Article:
1978 Revox B77
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Test Report from 'Best Buy' Magazine circa 1978

The B77 series is a most worthwhile successor to their very well established A77 models, and machines are available in half- or quarter-track versions and also with two speed combinations, either 9.5/19cm/s or 19/38cm/s. Versions incorporating Dolby B are forthcoming, and I am pleased to report that whilst the facilities are very similar to the old series, many earlier niggling minor criticisms have now disappeared. The review sample was a high speed half-track model, and all the series offer source/tape monitoring, highly sensitive unbalanced mike inputs, 5-pin DIN and line in/out sockets and a good headphone provision on a 1/4in stereo jack, suiting all impedances and independently adjustable in level

Whilst the tape transport has been significantly improved with better head/tape contact, the record and replay circuitry is very similar to the old models, although improved throughout where necessary. Stereo/mono switching is possible allowing the two inputs to mix for mono with FET switching. Replay monitoring can be switched to stereo, L, R or track mixing. The VU type meters under-read as usual but have LEDs for peak indication at +6dB, metering also being switchable between record and play back (a distinct improvement here). Push button logic operated controls allow transfer between functions, including dropping into record, and a cuing facility is provided. Built-in tape scissors and an editing block are also fitted. Available accessories include remote control, slide synchronisation and a facility for capstan drive at various speeds. The tape position indicator does not correlate with time, feet or metres unfortunately. The accidental erasure problem on the old model has been eradicated.

The front panel controls include monitoring mode, input selection for each channel, record track selection, speed change with tension control, source tape switching and independent record levels for left and right (unfortunately not concentric).

The microphone inputs were very sensitive; quiet and yet with a good clipping margin. The DIN input showed no noise degradation, and again had a wide dynamic range, although the impedance was high. The line inputs were again sensitive but clipped at 4.5V input (annoying for professional applications). The record circuitry has much less distortion than before, and independent adjustment on internal presets is fitted for RF bias and equalisation at both speeds and tracks. Relay amplifier noise measured very well, and clipping margins were very good. Replay responses were very accurately set on both low and high speed versions, and a maximum output level of 5.2V is available before clipping, DL being set normally at around 710mV (preset adjusters for this).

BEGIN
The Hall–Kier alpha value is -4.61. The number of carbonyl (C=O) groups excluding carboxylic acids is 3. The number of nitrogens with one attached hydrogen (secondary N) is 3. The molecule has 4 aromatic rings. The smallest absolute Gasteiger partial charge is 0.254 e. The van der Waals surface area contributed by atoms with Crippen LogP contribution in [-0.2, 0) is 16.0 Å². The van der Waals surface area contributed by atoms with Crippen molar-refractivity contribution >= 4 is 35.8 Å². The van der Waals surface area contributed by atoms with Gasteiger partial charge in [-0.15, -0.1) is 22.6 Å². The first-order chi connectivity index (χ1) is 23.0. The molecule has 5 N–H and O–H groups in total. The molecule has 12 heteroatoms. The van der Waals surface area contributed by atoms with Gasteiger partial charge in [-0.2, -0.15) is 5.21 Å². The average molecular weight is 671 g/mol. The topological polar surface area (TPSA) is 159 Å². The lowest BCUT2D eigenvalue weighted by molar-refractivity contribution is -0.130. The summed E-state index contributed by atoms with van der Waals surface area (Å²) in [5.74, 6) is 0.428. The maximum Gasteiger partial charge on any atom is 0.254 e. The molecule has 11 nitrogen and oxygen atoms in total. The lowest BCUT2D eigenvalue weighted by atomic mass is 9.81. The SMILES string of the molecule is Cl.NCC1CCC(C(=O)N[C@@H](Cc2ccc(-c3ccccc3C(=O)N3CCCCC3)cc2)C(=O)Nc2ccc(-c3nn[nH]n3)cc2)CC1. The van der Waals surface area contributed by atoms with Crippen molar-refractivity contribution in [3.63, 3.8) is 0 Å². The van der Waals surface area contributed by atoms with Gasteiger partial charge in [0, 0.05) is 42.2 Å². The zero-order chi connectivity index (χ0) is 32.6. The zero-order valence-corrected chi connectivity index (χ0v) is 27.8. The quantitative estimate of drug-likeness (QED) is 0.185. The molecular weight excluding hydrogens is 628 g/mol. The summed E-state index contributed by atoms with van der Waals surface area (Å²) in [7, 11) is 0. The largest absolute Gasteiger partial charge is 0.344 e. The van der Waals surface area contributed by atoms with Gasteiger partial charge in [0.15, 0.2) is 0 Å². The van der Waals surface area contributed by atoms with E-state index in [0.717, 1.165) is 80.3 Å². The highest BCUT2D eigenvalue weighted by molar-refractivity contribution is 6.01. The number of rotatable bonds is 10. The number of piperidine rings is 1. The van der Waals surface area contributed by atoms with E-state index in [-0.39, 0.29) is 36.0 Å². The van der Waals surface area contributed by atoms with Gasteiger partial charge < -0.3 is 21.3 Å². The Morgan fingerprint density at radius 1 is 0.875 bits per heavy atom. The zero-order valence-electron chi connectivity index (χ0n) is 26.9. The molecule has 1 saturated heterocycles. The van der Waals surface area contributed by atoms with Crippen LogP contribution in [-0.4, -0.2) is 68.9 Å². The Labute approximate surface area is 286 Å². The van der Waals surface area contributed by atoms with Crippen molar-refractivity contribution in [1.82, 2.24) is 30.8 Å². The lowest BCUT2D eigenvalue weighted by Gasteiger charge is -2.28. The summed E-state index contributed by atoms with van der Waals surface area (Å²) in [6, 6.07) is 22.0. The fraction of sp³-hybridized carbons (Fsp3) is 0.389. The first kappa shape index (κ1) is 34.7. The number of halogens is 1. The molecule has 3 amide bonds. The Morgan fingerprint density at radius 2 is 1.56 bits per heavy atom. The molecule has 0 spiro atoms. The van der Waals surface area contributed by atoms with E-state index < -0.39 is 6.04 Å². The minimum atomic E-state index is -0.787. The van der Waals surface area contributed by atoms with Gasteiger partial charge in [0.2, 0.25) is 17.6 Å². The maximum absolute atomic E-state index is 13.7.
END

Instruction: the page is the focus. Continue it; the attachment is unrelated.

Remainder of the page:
Revox 621 tape was stipulated for the tests, and at 38cm/s very high levels can be accommodated across the audio range, distortion at DL, 1kHz being only 0.07%! Responses were very flat overall at both speeds, at +8dB ref DL the response being only -1dB at 16kHz. Overall weighted noise was creditably very low at all speeds on both models, and all overall distortion measurements virtually depended upon tape types. The 19cm/s speed was only -1dB at 20kHz at low levels and -1dB, 14kHz at DL, which is excellent. Source/tape levels were very accurate indeed at both speeds. Erasure was generally excellent although at 38cm/s on the right channel the figure was -67.5dB, other figures being better still. Whilst stability was very good, phase jitter was average but adequate, crosstalk was very good up to HF, but EHF measured 43dB at 15kHz. Wow and flutter measured better with the machine vertical, the figures being regarded as good, although 19cm/s measured better still on the low speed version. Speed accuracy was within 0.15% which is incredible, and spooling was fast for a LP NAB at 2m 12s, and neater than of old.

I am very happy to recommend highly both low and high-speed models, although it is a pity that each has only two speeds. All presets were set very accurately at the factory, and both models checked were very reliable and much liked ergonomically. Note that variations in mains voltage are accommodated, and 50 or 60Hz mains frequency alternatives present no problem since the motor speed is electronically controlled.
Other variants include speed combinations of 2.4/4.8cm/s, 4.8/9.5cm/sec, professional balanced line in/out socket version, and a version incorporating loudspeaker amplifiers and internal speakers. Almost every version is available as rack mounting or portable. Three forms of slide sync having an extra head can be supplied, and a sel-sync model allows one channel to be brought up from the record head whilst the other channel is recording for adding a synchronised new track recording.

Mike i/p: sens/clipping/noise 250uV/340mV/-60dB
Line i/p: sens/clipping 54mV/4.5V
DIN i/p: sens/clipping/impedance -22dB/25dB/20kohm
DIN i/p noise ref DL+4dB (CCIR/ARM) -76dB
Meter quality v. good
Worst replay hum component -65.5dB [50Hz]
Replay hiss (CCIR/ARM ref DL) 9.5/19/38cm/s -/-70/-70dB
Replay amp clipping (ref DL)/distortion +17dB/v. good
Max line output (DL) 710mV
Dist point (333Hz 3 3rd MOL ref DL) 9.5/19/38cm/s -/+11.4/+12.7dB
Overall noise (CCIR/ARM ref DL) 9.5/19/38cm/s -/-59/-58.5dB
Worst erase Figure -67.5dB
Overall wow and flutter (DIN) av/worst 19cm/s 0.05%/0.056%
Speed accuracy (worst) -0.15%
Approx dimensions (W/H/D) 45/41/21cm
Approx weight 17kg
Approx typical price £700